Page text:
Tesla has lost a second battery expert during an important time for the company’s battery production effort.
Jon Wagner, Tesla’s Director of Battery Technology, has left the automaker to found a new startup.
The executive confirmed the move on his LinkedIn page, which was first reported by Reuters.
Wagner made a name for himself in the EV world as the Chief Technology Officer of Mission Motors, which was known for its electric motorbike, but they also did battery packs for other manufacturers, including the Project LiveWire for Harley-Davidson.
But Mission went bankrupt, which they blamed on Apple poaching electric vehicle engineers from the company – though not Wagner who instead went to Tesla in 2013.
He became Tesla’s Director of Battery Technology and joined battery leadership at the company led by CTO JB Straubel and senior director Kurt Kelty, who also recently left Tesla after a decade at the automaker.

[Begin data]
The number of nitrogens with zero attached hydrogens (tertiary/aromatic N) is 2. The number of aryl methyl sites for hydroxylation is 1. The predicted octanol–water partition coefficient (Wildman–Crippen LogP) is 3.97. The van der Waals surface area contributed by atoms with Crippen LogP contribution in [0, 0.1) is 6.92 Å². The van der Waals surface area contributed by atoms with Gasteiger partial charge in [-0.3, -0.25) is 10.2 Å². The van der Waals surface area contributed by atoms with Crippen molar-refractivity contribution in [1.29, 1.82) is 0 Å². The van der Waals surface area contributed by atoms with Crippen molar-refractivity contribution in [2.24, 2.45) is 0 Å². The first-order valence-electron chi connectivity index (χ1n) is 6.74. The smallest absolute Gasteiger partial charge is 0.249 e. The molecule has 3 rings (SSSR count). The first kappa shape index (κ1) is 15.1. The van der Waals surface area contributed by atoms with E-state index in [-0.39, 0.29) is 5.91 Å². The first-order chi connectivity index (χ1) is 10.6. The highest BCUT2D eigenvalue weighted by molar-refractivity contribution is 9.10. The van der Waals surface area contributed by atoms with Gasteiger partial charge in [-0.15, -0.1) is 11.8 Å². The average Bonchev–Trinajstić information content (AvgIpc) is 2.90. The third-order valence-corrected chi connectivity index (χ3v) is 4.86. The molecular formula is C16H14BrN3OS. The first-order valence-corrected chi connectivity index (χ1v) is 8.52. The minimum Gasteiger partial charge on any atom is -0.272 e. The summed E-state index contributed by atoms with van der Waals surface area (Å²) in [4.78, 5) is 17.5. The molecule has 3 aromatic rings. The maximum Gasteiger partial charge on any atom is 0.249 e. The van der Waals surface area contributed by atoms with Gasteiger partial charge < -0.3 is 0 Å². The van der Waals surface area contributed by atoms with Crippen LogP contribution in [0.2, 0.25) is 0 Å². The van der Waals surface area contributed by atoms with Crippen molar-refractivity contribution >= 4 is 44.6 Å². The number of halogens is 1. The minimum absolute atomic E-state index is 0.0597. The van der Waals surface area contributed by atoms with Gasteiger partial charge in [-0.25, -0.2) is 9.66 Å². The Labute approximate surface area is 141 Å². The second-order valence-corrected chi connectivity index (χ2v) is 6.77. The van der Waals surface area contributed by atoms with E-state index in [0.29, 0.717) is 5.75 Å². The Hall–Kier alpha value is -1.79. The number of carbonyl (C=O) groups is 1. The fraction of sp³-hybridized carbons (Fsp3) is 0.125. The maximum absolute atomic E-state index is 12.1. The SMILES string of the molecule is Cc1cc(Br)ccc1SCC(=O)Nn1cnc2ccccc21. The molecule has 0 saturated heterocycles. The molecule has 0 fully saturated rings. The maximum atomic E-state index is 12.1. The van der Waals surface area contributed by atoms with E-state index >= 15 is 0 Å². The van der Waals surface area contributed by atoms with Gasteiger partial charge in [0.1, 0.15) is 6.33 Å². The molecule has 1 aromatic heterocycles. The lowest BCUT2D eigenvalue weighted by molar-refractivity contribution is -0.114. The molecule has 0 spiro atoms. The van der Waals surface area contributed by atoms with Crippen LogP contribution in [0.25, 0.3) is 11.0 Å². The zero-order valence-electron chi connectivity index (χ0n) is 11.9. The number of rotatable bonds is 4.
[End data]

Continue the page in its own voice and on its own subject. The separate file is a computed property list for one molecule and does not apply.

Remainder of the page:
On LinkedIn, Wagner described his job at Tesla:
“Team leader for battery pack design engineering: mechanical, thermal, structural, electrical, and system engineering. Led the cost-down and product improvement effort for Model S/X battery pack. Pushed R&D technology development focused on architectures for cost reduction, reliability, and safety. Brought many of those technologies to market in S/X, Powerwall, and Model 3.”
It sounds like he had a role to play in Tesla’s latest battery pack architectures.
Now he is listing his job at a “battery and powertrain stealth startup” in Redwood, California.
The departure from the company comes as Tesla is having difficulties ramping up its Model 3 production, which is partly due to issues with battery module production at Gigafactory 1 in Nevada.
Tesla CEO Elon Musk said that a supplier “dropped the ball” on setting up the production lines for the battery modules, but he also added that ultimately it was the company’s responsibility.
He says that he is now personally spending a lot of time on that production line in order to get rid of the bottleneck and that CTO JB Straubel “is basically spending his life at the Gigafactory” in order to solve the issue.
Those problems ultimately contributed to Tesla having to delay its planned Model 3 production ramp up by 3 months.
Featured image Tesla’s Model S battery pack picture by Jason Hughes
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